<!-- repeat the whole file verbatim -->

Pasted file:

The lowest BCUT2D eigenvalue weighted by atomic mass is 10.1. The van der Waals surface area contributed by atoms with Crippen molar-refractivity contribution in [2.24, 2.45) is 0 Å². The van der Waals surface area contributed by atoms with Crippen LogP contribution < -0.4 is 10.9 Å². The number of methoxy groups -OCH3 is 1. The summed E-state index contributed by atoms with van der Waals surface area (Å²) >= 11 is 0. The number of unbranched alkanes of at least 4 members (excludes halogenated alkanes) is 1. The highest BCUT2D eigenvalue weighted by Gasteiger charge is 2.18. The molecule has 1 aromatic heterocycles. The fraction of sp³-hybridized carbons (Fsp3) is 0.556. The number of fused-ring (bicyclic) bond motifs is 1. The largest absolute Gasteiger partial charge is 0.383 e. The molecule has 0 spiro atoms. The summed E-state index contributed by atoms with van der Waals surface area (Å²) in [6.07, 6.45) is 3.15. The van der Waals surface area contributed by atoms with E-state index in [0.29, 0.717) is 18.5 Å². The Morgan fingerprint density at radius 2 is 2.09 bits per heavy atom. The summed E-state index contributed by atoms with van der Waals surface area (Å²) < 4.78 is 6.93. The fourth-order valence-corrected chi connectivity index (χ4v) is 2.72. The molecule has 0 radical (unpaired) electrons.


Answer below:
The lowest BCUT2D eigenvalue weighted by atomic mass is 10.1. The van der Waals surface area contributed by atoms with Crippen molar-refractivity contribution in [2.24, 2.45) is 0 Å². The van der Waals surface area contributed by atoms with Crippen LogP contribution < -0.4 is 10.9 Å². The number of methoxy groups -OCH3 is 1. The summed E-state index contributed by atoms with van der Waals surface area (Å²) >= 11 is 0. The number of unbranched alkanes of at least 4 members (excludes halogenated alkanes) is 1. The highest BCUT2D eigenvalue weighted by Gasteiger charge is 2.18. The molecule has 1 aromatic heterocycles. The fraction of sp³-hybridized carbons (Fsp3) is 0.556. The number of fused-ring (bicyclic) bond motifs is 1. The largest absolute Gasteiger partial charge is 0.383 e. The molecule has 0 spiro atoms. The summed E-state index contributed by atoms with van der Waals surface area (Å²) in [6.07, 6.45) is 3.15. The van der Waals surface area contributed by atoms with E-state index in [0.29, 0.717) is 18.5 Å². The Morgan fingerprint density at radius 2 is 2.09 bits per heavy atom. The summed E-state index contributed by atoms with van der Waals surface area (Å²) < 4.78 is 6.93. The fourth-order valence-corrected chi connectivity index (χ4v) is 2.72. The molecule has 0 radical (unpaired) electrons.